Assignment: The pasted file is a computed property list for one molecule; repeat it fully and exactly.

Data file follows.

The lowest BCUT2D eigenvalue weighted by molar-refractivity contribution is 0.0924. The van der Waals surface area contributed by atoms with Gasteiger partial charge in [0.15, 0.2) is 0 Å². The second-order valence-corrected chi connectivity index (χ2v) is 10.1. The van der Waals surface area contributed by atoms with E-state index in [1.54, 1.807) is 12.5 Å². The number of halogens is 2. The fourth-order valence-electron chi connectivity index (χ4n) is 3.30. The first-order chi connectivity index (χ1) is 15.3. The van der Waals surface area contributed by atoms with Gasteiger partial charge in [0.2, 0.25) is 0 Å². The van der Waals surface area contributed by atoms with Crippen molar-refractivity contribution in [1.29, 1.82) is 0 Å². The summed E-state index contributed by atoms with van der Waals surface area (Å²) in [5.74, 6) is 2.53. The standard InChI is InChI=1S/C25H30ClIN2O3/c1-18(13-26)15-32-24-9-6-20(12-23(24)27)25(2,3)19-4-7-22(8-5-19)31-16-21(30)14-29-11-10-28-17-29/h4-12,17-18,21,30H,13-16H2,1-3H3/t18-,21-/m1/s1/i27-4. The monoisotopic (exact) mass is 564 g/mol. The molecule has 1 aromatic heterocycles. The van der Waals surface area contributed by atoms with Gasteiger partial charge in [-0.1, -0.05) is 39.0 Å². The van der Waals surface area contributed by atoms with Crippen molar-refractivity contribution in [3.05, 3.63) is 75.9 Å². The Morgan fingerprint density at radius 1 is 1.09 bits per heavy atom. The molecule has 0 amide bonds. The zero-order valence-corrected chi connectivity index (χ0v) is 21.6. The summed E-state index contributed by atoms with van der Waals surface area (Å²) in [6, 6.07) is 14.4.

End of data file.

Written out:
The lowest BCUT2D eigenvalue weighted by molar-refractivity contribution is 0.0924. The van der Waals surface area contributed by atoms with Gasteiger partial charge in [0.15, 0.2) is 0 Å². The second-order valence-corrected chi connectivity index (χ2v) is 10.1. The van der Waals surface area contributed by atoms with E-state index in [1.54, 1.807) is 12.5 Å². The number of halogens is 2. The fourth-order valence-electron chi connectivity index (χ4n) is 3.30. The first-order chi connectivity index (χ1) is 15.3. The van der Waals surface area contributed by atoms with Gasteiger partial charge in [0.2, 0.25) is 0 Å². The van der Waals surface area contributed by atoms with Crippen molar-refractivity contribution in [1.29, 1.82) is 0 Å². The summed E-state index contributed by atoms with van der Waals surface area (Å²) in [5.74, 6) is 2.53. The standard InChI is InChI=1S/C25H30ClIN2O3/c1-18(13-26)15-32-24-9-6-20(12-23(24)27)25(2,3)19-4-7-22(8-5-19)31-16-21(30)14-29-11-10-28-17-29/h4-12,17-18,21,30H,13-16H2,1-3H3/t18-,21-/m1/s1/i27-4. The monoisotopic (exact) mass is 564 g/mol. The molecule has 1 aromatic heterocycles. The van der Waals surface area contributed by atoms with Gasteiger partial charge in [-0.1, -0.05) is 39.0 Å². The van der Waals surface area contributed by atoms with Crippen molar-refractivity contribution in [3.05, 3.63) is 75.9 Å². The Morgan fingerprint density at radius 1 is 1.09 bits per heavy atom. The molecule has 0 amide bonds. The zero-order valence-corrected chi connectivity index (χ0v) is 21.6. The summed E-state index contributed by atoms with van der Waals surface area (Å²) in [6, 6.07) is 14.4.